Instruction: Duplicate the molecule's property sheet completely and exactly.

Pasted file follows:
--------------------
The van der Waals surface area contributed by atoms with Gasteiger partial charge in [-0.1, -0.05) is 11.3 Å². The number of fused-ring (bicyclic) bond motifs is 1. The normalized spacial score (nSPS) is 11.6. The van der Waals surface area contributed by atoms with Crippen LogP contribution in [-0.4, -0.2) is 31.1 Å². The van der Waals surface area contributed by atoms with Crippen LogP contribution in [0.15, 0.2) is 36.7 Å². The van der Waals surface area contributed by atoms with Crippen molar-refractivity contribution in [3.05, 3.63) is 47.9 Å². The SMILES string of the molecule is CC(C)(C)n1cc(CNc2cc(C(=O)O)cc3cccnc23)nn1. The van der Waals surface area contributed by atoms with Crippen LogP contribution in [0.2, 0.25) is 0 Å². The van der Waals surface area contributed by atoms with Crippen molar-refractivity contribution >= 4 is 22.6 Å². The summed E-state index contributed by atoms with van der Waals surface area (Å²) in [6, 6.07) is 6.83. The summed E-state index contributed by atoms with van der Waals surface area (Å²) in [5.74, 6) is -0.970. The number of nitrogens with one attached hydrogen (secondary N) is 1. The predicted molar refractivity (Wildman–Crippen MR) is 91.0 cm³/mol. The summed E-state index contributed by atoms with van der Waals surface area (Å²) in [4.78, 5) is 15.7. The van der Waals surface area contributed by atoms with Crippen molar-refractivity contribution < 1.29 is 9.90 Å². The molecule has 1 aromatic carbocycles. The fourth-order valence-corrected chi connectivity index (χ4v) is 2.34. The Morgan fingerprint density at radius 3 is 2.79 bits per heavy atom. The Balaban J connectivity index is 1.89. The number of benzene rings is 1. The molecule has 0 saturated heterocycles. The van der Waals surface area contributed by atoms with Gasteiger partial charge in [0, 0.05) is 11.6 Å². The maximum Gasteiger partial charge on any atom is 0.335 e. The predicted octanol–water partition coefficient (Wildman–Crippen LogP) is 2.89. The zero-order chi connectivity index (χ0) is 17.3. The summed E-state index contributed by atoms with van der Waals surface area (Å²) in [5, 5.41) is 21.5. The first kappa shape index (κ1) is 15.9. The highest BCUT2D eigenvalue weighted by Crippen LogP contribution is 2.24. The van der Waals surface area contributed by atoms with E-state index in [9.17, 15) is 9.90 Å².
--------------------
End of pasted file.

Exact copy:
The van der Waals surface area contributed by atoms with Gasteiger partial charge in [-0.1, -0.05) is 11.3 Å². The number of fused-ring (bicyclic) bond motifs is 1. The normalized spacial score (nSPS) is 11.6. The van der Waals surface area contributed by atoms with Crippen LogP contribution in [-0.4, -0.2) is 31.1 Å². The van der Waals surface area contributed by atoms with Crippen LogP contribution in [0.15, 0.2) is 36.7 Å². The van der Waals surface area contributed by atoms with Crippen molar-refractivity contribution in [3.05, 3.63) is 47.9 Å². The SMILES string of the molecule is CC(C)(C)n1cc(CNc2cc(C(=O)O)cc3cccnc23)nn1. The van der Waals surface area contributed by atoms with Crippen LogP contribution in [0.2, 0.25) is 0 Å². The van der Waals surface area contributed by atoms with Crippen molar-refractivity contribution >= 4 is 22.6 Å². The summed E-state index contributed by atoms with van der Waals surface area (Å²) in [6, 6.07) is 6.83. The summed E-state index contributed by atoms with van der Waals surface area (Å²) in [5.74, 6) is -0.970. The number of nitrogens with one attached hydrogen (secondary N) is 1. The predicted molar refractivity (Wildman–Crippen MR) is 91.0 cm³/mol. The summed E-state index contributed by atoms with van der Waals surface area (Å²) in [4.78, 5) is 15.7. The van der Waals surface area contributed by atoms with Crippen molar-refractivity contribution < 1.29 is 9.90 Å². The molecule has 1 aromatic carbocycles. The fourth-order valence-corrected chi connectivity index (χ4v) is 2.34. The Morgan fingerprint density at radius 3 is 2.79 bits per heavy atom. The Balaban J connectivity index is 1.89. The number of benzene rings is 1. The molecule has 0 saturated heterocycles. The van der Waals surface area contributed by atoms with Gasteiger partial charge in [0, 0.05) is 11.6 Å². The maximum Gasteiger partial charge on any atom is 0.335 e. The predicted octanol–water partition coefficient (Wildman–Crippen LogP) is 2.89. The zero-order chi connectivity index (χ0) is 17.3. The summed E-state index contributed by atoms with van der Waals surface area (Å²) in [5, 5.41) is 21.5. The first kappa shape index (κ1) is 15.9. The highest BCUT2D eigenvalue weighted by Crippen LogP contribution is 2.24. The van der Waals surface area contributed by atoms with E-state index in [9.17, 15) is 9.90 Å².